This is where the green button comes in. Smartgain mode is the EVO’s built‑in sound engineer and it’s quite brilliant. Press the green button, select the input channels you want to set and press the green button again. The mic icon will flash orange and the LEDs will dance while you sing and play a 10‑second soundcheck. Smartgain mode will analyse your inputs and invariably set the right gain for each of them. It’s excellent. I’ve no complaints and I’ve tried different microphones, guitars and line‑level sources. You can watch the EVO trying out different settings in the software mixer and play a game to force the gain down by shouting into the mic. Even when plugging an electric guitar in the front after having that channel set up for a condenser mic, all you need to do is run Smartgain again and you’re set.
I won’t ever need to set a level manually again, which neatly eliminates all of my user interface criticisms. Smartgain appears to be aiming for ‑12dB, which is going to work in any situation. Of course, you can make your own adjustments if you wish but I don’t think the majority of users would need to, unless you’re really bad at soundchecks.
The EVO’s specifications match up very favourably to similarly priced audio interfaces. They have a dynamic range of 115dB, signal‑to‑noise of 100dB and can record up to 24‑bit at 96kHz. For comparison I ran it alongside my current top‑of‑the‑heap audio interface around this level; the MOTU M4. The recording quality overall was excellent, living up to the dynamic range and very low noise specifications. In A/B tests with the M4 I couldn’t tell them apart, which is good news for the EVO. The JFET guitar input sounded great but it was no warmer or rosier than the Hi‑Z input on the MOTU, as far as I could tell.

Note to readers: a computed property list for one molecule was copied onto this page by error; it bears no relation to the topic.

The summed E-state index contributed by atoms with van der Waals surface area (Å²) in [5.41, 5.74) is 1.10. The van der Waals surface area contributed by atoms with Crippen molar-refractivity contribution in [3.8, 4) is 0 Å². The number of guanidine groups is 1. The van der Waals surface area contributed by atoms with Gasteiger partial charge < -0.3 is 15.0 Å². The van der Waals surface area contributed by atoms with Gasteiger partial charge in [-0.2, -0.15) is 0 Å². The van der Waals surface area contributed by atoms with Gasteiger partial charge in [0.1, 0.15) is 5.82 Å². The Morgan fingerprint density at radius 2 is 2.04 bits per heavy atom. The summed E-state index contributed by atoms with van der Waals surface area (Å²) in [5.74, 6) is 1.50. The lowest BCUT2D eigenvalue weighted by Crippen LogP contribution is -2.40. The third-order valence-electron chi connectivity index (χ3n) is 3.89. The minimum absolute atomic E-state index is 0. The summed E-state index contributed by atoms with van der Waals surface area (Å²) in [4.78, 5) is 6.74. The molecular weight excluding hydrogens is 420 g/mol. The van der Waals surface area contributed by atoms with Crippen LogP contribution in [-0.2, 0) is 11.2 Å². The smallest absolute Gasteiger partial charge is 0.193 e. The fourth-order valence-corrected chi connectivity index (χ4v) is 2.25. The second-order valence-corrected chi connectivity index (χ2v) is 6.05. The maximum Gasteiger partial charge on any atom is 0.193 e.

The latency performance was also excellent, going all the way down to a couple of milliseconds at 16 samples without any hint of a struggle, glitch or pop. At these levels software instruments become completely playable and software monitoring felt comfortable. Audient actually publish the latency figures on their website, and I found them to be reasonably accurate with no secret vanity buffers hiding in the background.
The EVO 4 is a great little lump of an audio interface with decent audio quality and performance and is perfect for the solo home recordist. The EVO 8 gives it a bit of gravitas, feels more robust and expands the connections so that two or more people could comfortably collaborate. With the Smartgain mode, Audient have managed to find an innovative and useful feature in a very crowded marketplace. It will definitely appeal to people wanting a simple route to recording that will work more reliably than most manual gain knob fiddling. If you embrace Smartgain then the single knob interface becomes less taxing and more elegant. The software mixer is excellent and nicely fills in all the gaps in the hardware interface. It also has a nice little scrolling display graph that shows the recent output levels, allowing you to spot peaks. It lacks MIDI and an on/off switch, but otherwise is a capable, useful and stylish choice.
- Minimalist design.
- Great latency performance.
- Smartgain is smarter than you.
- Fabulous mixer app.
- Loopback function.
- Sounds great.
- Excellent value for money.
- Minimalist design.
- No at‑a‑glance overview on the hardware.
- Plastic case.
- No MIDI.
- One knob interface will not be for everyone.
The EVO 4 and 8 are minimalist in design but powerful in operation, and offer great audio performance and quality. Smartgain — the EVOs’ auto‑gain function — will get you recording quickly without any mess or fuss.
EVO 4 £99, EVO 8 £159, including VAT.
EVO 4 $129, EVO 8 $199.